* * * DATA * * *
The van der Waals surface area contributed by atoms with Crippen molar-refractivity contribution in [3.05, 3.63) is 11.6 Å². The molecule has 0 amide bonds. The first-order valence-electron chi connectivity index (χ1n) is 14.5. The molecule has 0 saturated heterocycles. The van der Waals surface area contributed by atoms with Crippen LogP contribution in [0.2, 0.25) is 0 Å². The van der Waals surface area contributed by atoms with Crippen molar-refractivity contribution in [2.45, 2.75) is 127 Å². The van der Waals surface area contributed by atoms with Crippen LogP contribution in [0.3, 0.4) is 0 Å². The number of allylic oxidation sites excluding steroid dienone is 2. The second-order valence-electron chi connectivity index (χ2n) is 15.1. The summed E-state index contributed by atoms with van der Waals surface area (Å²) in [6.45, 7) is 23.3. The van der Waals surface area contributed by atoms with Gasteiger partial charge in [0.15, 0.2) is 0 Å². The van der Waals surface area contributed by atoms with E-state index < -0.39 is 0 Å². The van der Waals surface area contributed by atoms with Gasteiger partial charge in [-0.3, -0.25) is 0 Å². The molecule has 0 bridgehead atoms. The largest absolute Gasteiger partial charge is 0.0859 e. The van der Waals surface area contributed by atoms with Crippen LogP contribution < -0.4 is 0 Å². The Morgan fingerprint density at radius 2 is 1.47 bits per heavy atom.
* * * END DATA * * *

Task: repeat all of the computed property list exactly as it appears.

The van der Waals surface area contributed by atoms with Crippen molar-refractivity contribution in [3.05, 3.63) is 11.6 Å². The molecule has 0 amide bonds. The first-order valence-electron chi connectivity index (χ1n) is 14.5. The molecule has 0 saturated heterocycles. The van der Waals surface area contributed by atoms with Crippen LogP contribution in [0.2, 0.25) is 0 Å². The van der Waals surface area contributed by atoms with Crippen molar-refractivity contribution in [2.45, 2.75) is 127 Å². The van der Waals surface area contributed by atoms with Crippen LogP contribution in [0.3, 0.4) is 0 Å². The number of allylic oxidation sites excluding steroid dienone is 2. The second-order valence-electron chi connectivity index (χ2n) is 15.1. The summed E-state index contributed by atoms with van der Waals surface area (Å²) in [6.45, 7) is 23.3. The van der Waals surface area contributed by atoms with Gasteiger partial charge in [0.15, 0.2) is 0 Å². The van der Waals surface area contributed by atoms with E-state index < -0.39 is 0 Å². The van der Waals surface area contributed by atoms with Gasteiger partial charge in [-0.3, -0.25) is 0 Å². The molecule has 0 bridgehead atoms. The largest absolute Gasteiger partial charge is 0.0859 e. The van der Waals surface area contributed by atoms with Crippen LogP contribution < -0.4 is 0 Å². The Morgan fingerprint density at radius 2 is 1.47 bits per heavy atom.